The shape of youth
Lawrence Finkle reports from the recent Conservative and Labour party conferences, where the CII again shaped the apprenticeships debate.
Although it was a car crash keynote speech from the Prime Minister and the sycophantic chants to the tune of ‘Seven Nation Army’ greeting the leader of the opposition that generated headlines from the political party conferences, the Chartered Insurance Institute (CII) continued what has become its traditional participation at the annual summit of both the Conservatives in Manchester and Labour in Brighton, by co-hosting the Apprenticeships Forum fringe event.
The pledge to “support three million new apprenticeships, so young people acquire the skills to succeed” contained in the Conservatives’ manifesto for the 2015 General Election was met with enthusiasm from all sectors, desperate to address skills gaps and sluggish productivity growth in the UK economy. From April 2017, all firms in the UK with an annual payroll of more than £3m were to be subject to a compulsory levy to fund a reinvigorated national programme of apprenticeships – with the aim of delivering the government’s target of three million new apprenticeships by 2020 and encouraging employers to invest in training.
It was only following intervention from the CII that the government decided professional bodies were to be central to its implementation plan to reform apprenticeships, alongside employers and higher education providers. As a standards body bound by a Royal Charter, the CII has a duty to galvanise the insurance profession to lead in accessing the skills of the future. This, coupled with extensive expertise in devising training and qualifications to meet the needs of firms of all shapes and sizes in the sector, and the focus of the CII’s newly elected president Inga Beale on attracting, developing and retaining talent, means the CII is also perfectly placed to partner government to deliver the new apprenticeships programme.
What the party conferences confirmed for us is that there is a strong consensus on the value of apprenticeships across the political spectrum, particularly against the context of a feared exodus of EU nationals creating a skills shortage post-Brexit, the spectre of automation replacing a significant number of jobs in the UK economy during the next couple of decades, and the potential for apprenticeships to increase social mobility and address regional economic disparities. With the creation of a dedicated ministerial brief for apprenticeships and skills further demonstrating the government’s strong commitment to driving the agenda, we had the opportunity to question the new minister Anne Milton and the chair of the Education Select Committee, Robert Halfon, at the Conservative conference, as well as shadow minister for higher and further education Gordon Marsden at the Labour conference, on the respective parties’ plans to support small and medium-sized businesses (SMEs) secure the apprenticeships they need. This reflected our concerns that many smaller employers are struggling to find provision, with providers naturally focusing on larger levy-paying firms.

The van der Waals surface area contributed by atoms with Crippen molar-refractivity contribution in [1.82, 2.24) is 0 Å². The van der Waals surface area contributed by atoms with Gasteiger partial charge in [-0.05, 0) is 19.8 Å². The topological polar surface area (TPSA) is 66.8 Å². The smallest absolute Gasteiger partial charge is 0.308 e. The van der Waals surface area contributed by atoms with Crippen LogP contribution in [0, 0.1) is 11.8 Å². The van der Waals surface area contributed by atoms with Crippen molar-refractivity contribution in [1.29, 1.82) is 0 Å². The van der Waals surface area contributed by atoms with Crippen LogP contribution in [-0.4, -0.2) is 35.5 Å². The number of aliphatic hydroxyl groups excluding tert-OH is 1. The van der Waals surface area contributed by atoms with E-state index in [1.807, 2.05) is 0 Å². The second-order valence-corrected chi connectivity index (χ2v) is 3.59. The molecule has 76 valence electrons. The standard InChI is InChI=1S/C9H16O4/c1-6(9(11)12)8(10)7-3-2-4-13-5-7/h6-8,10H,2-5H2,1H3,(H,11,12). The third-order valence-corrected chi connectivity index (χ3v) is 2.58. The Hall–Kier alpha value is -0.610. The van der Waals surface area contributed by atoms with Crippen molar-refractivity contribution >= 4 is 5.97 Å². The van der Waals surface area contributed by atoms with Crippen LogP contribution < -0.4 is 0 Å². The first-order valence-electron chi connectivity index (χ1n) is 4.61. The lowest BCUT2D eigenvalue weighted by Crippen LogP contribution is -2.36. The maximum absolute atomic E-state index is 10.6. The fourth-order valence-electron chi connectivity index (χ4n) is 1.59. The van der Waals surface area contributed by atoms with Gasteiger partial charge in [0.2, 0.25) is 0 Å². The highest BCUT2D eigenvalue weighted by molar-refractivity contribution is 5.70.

The lack of support for SMEs is of particular relevance to insurance and financial planning where historically, good numbers of apprenticeships have been trained. It is one of a number of unintended consequences the CII has warned of in relation to the levy, where money from existing successful employer programmes could be potentially redirected into a skills fund that can only be spent on one form of training, and where the target of three million new apprentices by 2020 runs the risk of making apprenticeships a numbers game. Whereas it is quality rather quantity that matters when it comes to skills training.
Bearing in mind the turnover of skills ministers during the past few years, it was reassuring to hear that a future Labour administration would not “tear up” the reforms brought forward by the government to date and that the shadow minister echoed the sentiment that SME access to training provision within the new framework is indeed “crucial”. He went on to describe the current tender process as “chaotic” and a “fiasco” and described the government’s plans to allow 10% of the levy to be spent on supply chains as a “sticking plaster”. He reiterated Labour’s commitment as outlined in its 2017 General Election manifesto to protect the £440m apprenticeship funding for non-levy employers, and called for better support for the currently under-resourced Institute for Apprenticeships – the body formed by the government that the CII has worked with to design high-quality standards in insurance. He further praised the “fantastic work that professional bodies do in this area”.
At the Conservative conference, the new apprenticeships and skills minister recognised the importance of SMEs in delivering the programme, and further acknowledged that although the great achievement of the reforms to date was to focus minds and resources on the skills shortages that exist, the levy itself still needs to be fine-tuned in order to be flexible enough to give such businesses the financial support they needed. The Education Select Committee chair argued that it was not the funding that was in fact the problem, but the lack of knowledge among businesses about how to access it. Indeed, this is where the CII as the sector’s major professional body in the public interest can help solve the teething pains present in the implementation of the policy – by matching up the big apprenticeships providers with our register of smaller brokers to maximise the opportunities for insurance and financial planning from the renewed focus on apprenticeships, and by providing guidance and sharing best practice from across the sector.
Lawrence Finkle is public affairs executive at the CII
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